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Protection of Solid State Relay Circuits Fuse Selection

Absolute protection of a solid state relay from a shorted load or line condition requires more thought
than simply providing a common circuit breaker or fuse in the circuit.
Compared to electromechanical switching devices, the solid state thyristor switching elements used
in the output section of a Solid State relay have very short thermal time constants. Consequently,
extreme current levels and surges caused by load or line faults, even if only applied over extremely
short time periods, may cause the thyristor devices to permanently fail. Standard fuses and circuit
breakers simply cannot react quickly enough to prevent the fault current from exceeding the
maximum levels that the thyristors can withstand.
Fortunately for the system designer, solid state relay manufacturers provide within their datasheets
a specification value that designates the maximum current vs. time that the thyristors can handle.
This value is commonly listed as maximum It for fusing, (amperes squared seconds). Equally
fortunate is that fuse manufacturers have certain types of fuses that also carry an It value. These
fuses are generally called Semiconductor or Ultra Fast Acting, and are specifically designed to
completely open within their published total clearing It value.
In the most simplistic sense, (assuming that the appropriate solid state relay has been
selected for the particular load parameters), the fuse selection can be made by considering:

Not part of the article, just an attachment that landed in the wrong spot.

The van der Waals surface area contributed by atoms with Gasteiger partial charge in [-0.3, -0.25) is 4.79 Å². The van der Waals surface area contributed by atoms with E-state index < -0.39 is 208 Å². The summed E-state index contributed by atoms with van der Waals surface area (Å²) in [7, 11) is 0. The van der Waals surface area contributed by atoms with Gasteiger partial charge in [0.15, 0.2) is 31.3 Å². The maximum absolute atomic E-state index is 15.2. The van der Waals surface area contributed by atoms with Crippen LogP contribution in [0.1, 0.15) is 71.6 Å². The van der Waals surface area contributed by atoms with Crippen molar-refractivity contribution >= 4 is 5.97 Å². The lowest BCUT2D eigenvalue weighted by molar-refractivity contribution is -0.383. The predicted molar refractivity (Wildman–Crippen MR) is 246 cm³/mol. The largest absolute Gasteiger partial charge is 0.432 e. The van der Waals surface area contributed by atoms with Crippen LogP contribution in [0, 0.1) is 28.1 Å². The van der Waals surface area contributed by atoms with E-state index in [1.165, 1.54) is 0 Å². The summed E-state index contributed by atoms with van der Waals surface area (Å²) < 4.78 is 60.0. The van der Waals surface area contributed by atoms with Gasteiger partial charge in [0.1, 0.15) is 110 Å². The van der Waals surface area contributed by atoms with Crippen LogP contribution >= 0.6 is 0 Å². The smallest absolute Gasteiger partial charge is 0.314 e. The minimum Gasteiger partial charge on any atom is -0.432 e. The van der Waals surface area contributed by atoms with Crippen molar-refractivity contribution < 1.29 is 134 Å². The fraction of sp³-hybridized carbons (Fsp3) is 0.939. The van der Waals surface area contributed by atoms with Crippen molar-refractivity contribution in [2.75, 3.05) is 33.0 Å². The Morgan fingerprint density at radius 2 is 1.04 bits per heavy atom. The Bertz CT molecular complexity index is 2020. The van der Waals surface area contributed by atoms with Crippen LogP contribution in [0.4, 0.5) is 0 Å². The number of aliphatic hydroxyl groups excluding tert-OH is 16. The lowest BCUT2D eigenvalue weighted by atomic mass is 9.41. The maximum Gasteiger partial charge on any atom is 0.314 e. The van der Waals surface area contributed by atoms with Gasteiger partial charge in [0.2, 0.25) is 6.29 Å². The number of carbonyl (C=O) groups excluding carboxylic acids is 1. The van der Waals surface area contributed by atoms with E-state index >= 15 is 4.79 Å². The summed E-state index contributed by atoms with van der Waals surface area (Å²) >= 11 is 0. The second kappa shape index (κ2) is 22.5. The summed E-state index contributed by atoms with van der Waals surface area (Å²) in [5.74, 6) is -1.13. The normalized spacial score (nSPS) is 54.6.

1. The It rating of the selected solid state relay.
2. The fuse voltage rating to accommodate the system voltage.
3. The fuse current rating, (considering normal running load, start-up surges,
operating temperatures, etc.)
4. The It rating of the fuse.
Basically the total clearing It rating of the fuse selected must be below the It rating of the selected
solid state relay, and above the expected normal current surges of the load. See Fig. 1.
Relays l2t is
7560 A2s






50 Amp fuse with I2t

rating of 5600 A2s

Fig. 1



It may happen on some occasions that the normal current and voltage ratings required of the fuse
push its It rating close to or beyond the It rating of the solid state relay.
If this is the case, a higher It rated solid state relay can be selected.
As stated previously, this is a very simplistic and general method of determining adequate fusing for
solid state relays. There are several other items that should be considered if one needs to dial-in
a perfectly ideal fusing solution. These factors include among others, the available fault current from
the overall system, the amount of load surge cycling that will affect the cumulative heating of the
fuse itself, and the peak let-through current of the fuse prior to clearing. Fuse manufacturers such
as Ferraz Shawmut, Bussmann, Littelfuse, etc., publish extensive notes detailing the calculations
and methods of using those factors.
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